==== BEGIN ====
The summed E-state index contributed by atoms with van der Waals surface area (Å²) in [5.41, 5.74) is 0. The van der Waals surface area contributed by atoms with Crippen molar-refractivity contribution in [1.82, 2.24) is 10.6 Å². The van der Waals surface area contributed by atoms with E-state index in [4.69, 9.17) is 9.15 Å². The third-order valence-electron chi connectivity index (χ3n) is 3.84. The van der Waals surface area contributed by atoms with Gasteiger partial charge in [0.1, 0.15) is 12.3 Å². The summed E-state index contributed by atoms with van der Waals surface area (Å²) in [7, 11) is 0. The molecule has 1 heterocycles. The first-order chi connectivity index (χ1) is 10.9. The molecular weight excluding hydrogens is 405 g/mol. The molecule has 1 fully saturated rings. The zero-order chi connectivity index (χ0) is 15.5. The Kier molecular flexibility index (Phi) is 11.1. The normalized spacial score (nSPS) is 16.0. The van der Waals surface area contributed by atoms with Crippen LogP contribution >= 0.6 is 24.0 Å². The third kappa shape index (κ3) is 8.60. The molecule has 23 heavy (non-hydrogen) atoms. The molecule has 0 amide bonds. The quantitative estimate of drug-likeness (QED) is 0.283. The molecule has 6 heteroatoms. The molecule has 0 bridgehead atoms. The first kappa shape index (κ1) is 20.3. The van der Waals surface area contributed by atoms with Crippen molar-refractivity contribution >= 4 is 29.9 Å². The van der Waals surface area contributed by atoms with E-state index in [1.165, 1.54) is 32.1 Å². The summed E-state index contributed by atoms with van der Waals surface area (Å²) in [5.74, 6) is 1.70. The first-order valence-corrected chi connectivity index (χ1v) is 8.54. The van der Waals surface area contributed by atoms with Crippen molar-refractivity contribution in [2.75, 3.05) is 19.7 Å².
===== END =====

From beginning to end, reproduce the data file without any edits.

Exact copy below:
The summed E-state index contributed by atoms with van der Waals surface area (Å²) in [5.41, 5.74) is 0. The van der Waals surface area contributed by atoms with Crippen molar-refractivity contribution in [1.82, 2.24) is 10.6 Å². The van der Waals surface area contributed by atoms with E-state index in [4.69, 9.17) is 9.15 Å². The third-order valence-electron chi connectivity index (χ3n) is 3.84. The van der Waals surface area contributed by atoms with Gasteiger partial charge in [0.1, 0.15) is 12.3 Å². The summed E-state index contributed by atoms with van der Waals surface area (Å²) in [7, 11) is 0. The molecule has 1 heterocycles. The first-order chi connectivity index (χ1) is 10.9. The molecular weight excluding hydrogens is 405 g/mol. The molecule has 1 fully saturated rings. The zero-order chi connectivity index (χ0) is 15.5. The Kier molecular flexibility index (Phi) is 11.1. The normalized spacial score (nSPS) is 16.0. The van der Waals surface area contributed by atoms with Crippen LogP contribution >= 0.6 is 24.0 Å². The third kappa shape index (κ3) is 8.60. The molecule has 23 heavy (non-hydrogen) atoms. The molecule has 0 amide bonds. The quantitative estimate of drug-likeness (QED) is 0.283. The molecule has 6 heteroatoms. The molecule has 0 bridgehead atoms. The first kappa shape index (κ1) is 20.3. The van der Waals surface area contributed by atoms with Crippen molar-refractivity contribution >= 4 is 29.9 Å². The van der Waals surface area contributed by atoms with E-state index in [1.165, 1.54) is 32.1 Å². The summed E-state index contributed by atoms with van der Waals surface area (Å²) in [5.74, 6) is 1.70. The first-order valence-corrected chi connectivity index (χ1v) is 8.54. The van der Waals surface area contributed by atoms with Crippen molar-refractivity contribution in [2.75, 3.05) is 19.7 Å².